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A graphic showing the equations which describe isentropic flow
  for a calorically perfect gas.

As a gas is forced through a tube, the gas molecules are deflected by the walls of the tube. If the speed of the gas is much less than the speed of sound of the gas, the density of the gas remains constant and the velocity of the flow increases. However, as the speed of the flow approaches the speed of sound we must consider compressibility effects on the gas. The density of the gas varies from one location to the next. Considering flow through a tube, as shown in the figure, if the flow is very gradually compressed (area decreases) and then gradually expanded (area increases), the flow conditions return to their original values. We say that such a process is reversible. From a consideration of the second law of thermodynamics, a reversible flow maintains a constant value of entropy. Engineers call this type of flow an isentropic flow; a combination of the Greek word "iso" (same) and entropy.

Isentropic flows occur when the change in flow variables is small and gradual, such as the ideal flow through the nozzle shown above. The generation of sound waves is an isentropic process. A supersonic flow that is turned while the flow area increases is also isentropic. We call this an isentropic expansion because of the area increase. If a supersonic flow is turned abruptly and the flow area decreases, shock waves are generated and the flow is irreversible. The isentropic relations are no longer valid and the flow is governed by the oblique or normal shock relations.

During an isentropic process, the state of the thermodynamic variables of a gas can change. If the specific heat capacity is a constant value, the gas is said to be calorically perfect and if the specific heat capacity changes, the gas is said to be calorically imperfect. At subsonic and low supersonic Mach numbers, air is calorically perfect. But under low hypersonic conditions, air is calorically imperfect. Derived flow variables, like the speed of sound and the isentropic flow relations are slightly different for a calorically imperfect gas than the conditions predicted for a calorically perfect gas because some of the energy of the flow excites the vibrational modes of the diatomic molecules of nitrogen and oxygen in the air.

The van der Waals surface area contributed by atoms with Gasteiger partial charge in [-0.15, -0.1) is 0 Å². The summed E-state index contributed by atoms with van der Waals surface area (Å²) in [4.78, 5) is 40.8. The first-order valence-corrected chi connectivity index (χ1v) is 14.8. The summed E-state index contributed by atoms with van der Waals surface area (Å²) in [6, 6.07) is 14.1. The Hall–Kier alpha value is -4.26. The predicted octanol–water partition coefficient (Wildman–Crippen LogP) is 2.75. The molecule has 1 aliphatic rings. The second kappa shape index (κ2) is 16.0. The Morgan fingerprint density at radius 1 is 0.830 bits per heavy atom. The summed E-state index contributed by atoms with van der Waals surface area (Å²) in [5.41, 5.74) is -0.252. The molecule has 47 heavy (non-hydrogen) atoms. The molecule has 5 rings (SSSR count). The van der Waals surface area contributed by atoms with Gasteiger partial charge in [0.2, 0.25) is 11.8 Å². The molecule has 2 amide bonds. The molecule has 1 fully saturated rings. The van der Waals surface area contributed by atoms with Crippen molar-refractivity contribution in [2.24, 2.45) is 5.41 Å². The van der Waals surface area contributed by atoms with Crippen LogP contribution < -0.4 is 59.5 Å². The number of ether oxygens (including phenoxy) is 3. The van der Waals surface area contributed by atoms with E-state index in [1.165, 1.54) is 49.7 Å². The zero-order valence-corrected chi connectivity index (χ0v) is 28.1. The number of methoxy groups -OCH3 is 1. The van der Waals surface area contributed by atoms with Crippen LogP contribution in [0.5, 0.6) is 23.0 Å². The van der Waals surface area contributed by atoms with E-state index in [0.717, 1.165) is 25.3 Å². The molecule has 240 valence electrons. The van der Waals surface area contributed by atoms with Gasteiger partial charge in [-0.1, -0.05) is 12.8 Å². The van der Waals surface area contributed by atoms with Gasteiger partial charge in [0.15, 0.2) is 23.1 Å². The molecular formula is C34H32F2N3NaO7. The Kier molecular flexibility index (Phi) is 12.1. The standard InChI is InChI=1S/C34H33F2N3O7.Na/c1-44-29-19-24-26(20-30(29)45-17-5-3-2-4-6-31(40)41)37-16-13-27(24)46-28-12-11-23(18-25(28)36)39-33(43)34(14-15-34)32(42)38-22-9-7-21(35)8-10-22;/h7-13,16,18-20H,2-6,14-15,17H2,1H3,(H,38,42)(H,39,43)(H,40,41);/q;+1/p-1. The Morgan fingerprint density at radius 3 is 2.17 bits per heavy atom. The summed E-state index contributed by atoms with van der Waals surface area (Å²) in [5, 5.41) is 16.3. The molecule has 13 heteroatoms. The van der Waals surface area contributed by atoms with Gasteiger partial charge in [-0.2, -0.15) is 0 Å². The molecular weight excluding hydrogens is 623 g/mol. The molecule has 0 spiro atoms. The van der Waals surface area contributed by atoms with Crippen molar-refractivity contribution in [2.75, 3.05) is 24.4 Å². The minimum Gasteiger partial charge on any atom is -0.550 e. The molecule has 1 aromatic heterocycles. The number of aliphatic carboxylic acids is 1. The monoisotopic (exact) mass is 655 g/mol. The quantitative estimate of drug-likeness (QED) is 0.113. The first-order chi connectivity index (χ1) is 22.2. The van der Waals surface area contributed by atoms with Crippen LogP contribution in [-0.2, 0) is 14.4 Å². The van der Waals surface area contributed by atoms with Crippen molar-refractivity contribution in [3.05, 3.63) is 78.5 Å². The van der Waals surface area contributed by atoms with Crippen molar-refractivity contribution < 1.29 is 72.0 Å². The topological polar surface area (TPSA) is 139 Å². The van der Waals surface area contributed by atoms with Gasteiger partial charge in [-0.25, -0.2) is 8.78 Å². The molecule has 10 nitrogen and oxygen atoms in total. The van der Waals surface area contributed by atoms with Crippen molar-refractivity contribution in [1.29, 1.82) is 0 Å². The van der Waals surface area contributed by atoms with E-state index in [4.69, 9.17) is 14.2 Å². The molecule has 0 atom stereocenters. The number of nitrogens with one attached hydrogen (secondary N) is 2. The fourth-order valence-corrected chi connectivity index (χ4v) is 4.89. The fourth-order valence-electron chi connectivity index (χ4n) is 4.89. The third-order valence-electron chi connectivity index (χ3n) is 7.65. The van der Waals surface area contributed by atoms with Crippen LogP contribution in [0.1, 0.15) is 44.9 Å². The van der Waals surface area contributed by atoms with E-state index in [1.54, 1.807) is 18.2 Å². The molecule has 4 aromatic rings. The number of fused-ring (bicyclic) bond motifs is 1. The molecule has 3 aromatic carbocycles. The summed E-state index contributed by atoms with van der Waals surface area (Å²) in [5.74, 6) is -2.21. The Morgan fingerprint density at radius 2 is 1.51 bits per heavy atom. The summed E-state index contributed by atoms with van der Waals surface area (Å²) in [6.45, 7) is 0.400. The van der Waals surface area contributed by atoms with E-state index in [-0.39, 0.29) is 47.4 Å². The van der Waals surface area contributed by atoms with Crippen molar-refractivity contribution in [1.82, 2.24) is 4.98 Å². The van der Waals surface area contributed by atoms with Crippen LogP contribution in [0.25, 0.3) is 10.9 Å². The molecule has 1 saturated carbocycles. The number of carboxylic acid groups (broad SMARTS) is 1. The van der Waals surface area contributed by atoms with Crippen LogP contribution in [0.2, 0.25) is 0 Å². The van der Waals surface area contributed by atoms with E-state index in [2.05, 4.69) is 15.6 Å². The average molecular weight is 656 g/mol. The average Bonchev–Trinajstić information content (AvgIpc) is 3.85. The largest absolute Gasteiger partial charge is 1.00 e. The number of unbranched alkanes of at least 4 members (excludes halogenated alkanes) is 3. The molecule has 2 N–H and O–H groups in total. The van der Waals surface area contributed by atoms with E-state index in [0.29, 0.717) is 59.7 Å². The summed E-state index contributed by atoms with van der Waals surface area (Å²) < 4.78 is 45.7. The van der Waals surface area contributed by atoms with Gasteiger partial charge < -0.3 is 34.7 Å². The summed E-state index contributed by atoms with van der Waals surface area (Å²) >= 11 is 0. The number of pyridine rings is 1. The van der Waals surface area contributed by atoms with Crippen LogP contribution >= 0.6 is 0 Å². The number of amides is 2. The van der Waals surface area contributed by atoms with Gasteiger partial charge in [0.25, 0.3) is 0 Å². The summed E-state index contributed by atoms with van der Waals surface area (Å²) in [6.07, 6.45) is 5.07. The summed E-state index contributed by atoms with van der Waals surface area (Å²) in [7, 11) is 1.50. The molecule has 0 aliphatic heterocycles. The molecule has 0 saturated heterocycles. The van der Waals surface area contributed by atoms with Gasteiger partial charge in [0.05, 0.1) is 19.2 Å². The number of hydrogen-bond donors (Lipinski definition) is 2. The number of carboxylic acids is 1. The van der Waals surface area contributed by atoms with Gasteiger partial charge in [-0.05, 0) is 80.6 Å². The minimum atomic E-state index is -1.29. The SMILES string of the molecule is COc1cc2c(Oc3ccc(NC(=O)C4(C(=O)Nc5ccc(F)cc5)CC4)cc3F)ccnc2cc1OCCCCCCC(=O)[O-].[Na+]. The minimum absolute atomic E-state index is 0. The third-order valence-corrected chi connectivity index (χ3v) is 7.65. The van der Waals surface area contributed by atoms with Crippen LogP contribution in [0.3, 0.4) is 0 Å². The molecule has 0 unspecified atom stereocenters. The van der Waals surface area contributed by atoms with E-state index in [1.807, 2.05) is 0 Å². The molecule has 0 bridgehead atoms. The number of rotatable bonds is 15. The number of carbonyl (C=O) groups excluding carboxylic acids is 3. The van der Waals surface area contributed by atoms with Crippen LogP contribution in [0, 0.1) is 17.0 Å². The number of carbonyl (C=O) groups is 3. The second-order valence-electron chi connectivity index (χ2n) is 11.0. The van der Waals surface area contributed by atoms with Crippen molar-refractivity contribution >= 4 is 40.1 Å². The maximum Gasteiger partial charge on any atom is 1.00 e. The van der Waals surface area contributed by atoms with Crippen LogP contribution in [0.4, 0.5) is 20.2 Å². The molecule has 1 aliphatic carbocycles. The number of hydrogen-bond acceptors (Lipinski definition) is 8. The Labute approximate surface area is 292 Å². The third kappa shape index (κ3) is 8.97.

On this page we have collected many of the important equations which describe an isentropic flow. We present two figures and two sets of equations; one for the calorically perfect gas and the other for the calorically imperfect gas. We begin with the calorically perfect gas and the definition of the Mach number since this parameter appears in many of the isentropic flow equations. The Mach number M is the ratio of the speed of the flow v to the speed of sound a.

Eq #1:

M = v / a

The speed of sound, in turn, depends on the density r, the pressure, p, the temperature, T, and the ratio of specific heats gam:

Eq #2:

a = sqrt(gam * p / r) = sqrt (gam * R * T)

where R is the gas constant from the equations of state. If we begin with the entropy equations for a gas, it can be shown that the pressure and density of an isentropic flow are related as follows:

Eq #3:

p / r^gam = constant

We can determine the value of the constant by defining total conditions to be the pressure and density when the flow is brought to rest isentropically. The "t" subscript used in many of these equations stands for "total conditions". (You probably already have some idea of total conditions from experience with Bernoulli's equation).

Eq #3:

p / r^gam = constant = pt / rt^gam

Using the equation of state, we can easily derive the following relations from equation (3):

Eq #4:

p / pt = (r / rt)^gam = (T / Tt)^[gam/(gam-1)]

The dynamic pressure q is defined to be:

Eq #5:

q = (r * v^2) / 2 = (gam * p * M^2) / 2

Using the conservation of mass, momentum, and energy and the definition of total enthalpy in the flow, we can derive the following relations:

Eq #6:

p / pt = [1 + M^2 * (gam-1)/2]^-[gam/(gam-1)]